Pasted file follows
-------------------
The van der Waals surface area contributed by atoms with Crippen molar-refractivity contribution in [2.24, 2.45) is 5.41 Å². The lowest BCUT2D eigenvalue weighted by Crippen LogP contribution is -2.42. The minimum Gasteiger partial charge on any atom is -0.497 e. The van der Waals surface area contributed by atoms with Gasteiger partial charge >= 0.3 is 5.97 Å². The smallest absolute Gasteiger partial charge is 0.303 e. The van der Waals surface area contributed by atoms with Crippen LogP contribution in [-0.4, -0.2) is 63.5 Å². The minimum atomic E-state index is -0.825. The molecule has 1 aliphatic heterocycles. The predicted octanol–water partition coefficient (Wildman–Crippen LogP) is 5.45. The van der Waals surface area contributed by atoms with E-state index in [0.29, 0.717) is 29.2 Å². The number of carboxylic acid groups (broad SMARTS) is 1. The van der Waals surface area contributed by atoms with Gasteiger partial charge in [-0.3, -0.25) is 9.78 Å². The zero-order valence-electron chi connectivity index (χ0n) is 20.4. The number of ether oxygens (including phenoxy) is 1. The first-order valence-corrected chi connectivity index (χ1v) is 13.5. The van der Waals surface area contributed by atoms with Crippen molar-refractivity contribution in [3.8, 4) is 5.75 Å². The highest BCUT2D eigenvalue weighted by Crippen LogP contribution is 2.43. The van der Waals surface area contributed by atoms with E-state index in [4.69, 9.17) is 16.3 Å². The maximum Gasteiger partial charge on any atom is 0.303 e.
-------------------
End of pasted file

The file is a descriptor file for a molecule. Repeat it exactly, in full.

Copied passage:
The van der Waals surface area contributed by atoms with Crippen molar-refractivity contribution in [2.24, 2.45) is 5.41 Å². The lowest BCUT2D eigenvalue weighted by Crippen LogP contribution is -2.42. The minimum Gasteiger partial charge on any atom is -0.497 e. The van der Waals surface area contributed by atoms with Gasteiger partial charge >= 0.3 is 5.97 Å². The smallest absolute Gasteiger partial charge is 0.303 e. The van der Waals surface area contributed by atoms with Crippen LogP contribution in [-0.4, -0.2) is 63.5 Å². The minimum atomic E-state index is -0.825. The molecule has 1 aliphatic heterocycles. The predicted octanol–water partition coefficient (Wildman–Crippen LogP) is 5.45. The van der Waals surface area contributed by atoms with E-state index in [0.29, 0.717) is 29.2 Å². The number of carboxylic acid groups (broad SMARTS) is 1. The van der Waals surface area contributed by atoms with Gasteiger partial charge in [-0.3, -0.25) is 9.78 Å². The zero-order valence-electron chi connectivity index (χ0n) is 20.4. The number of ether oxygens (including phenoxy) is 1. The first-order valence-corrected chi connectivity index (χ1v) is 13.5. The van der Waals surface area contributed by atoms with Crippen molar-refractivity contribution in [3.8, 4) is 5.75 Å². The highest BCUT2D eigenvalue weighted by Crippen LogP contribution is 2.43. The van der Waals surface area contributed by atoms with E-state index in [4.69, 9.17) is 16.3 Å². The maximum Gasteiger partial charge on any atom is 0.303 e.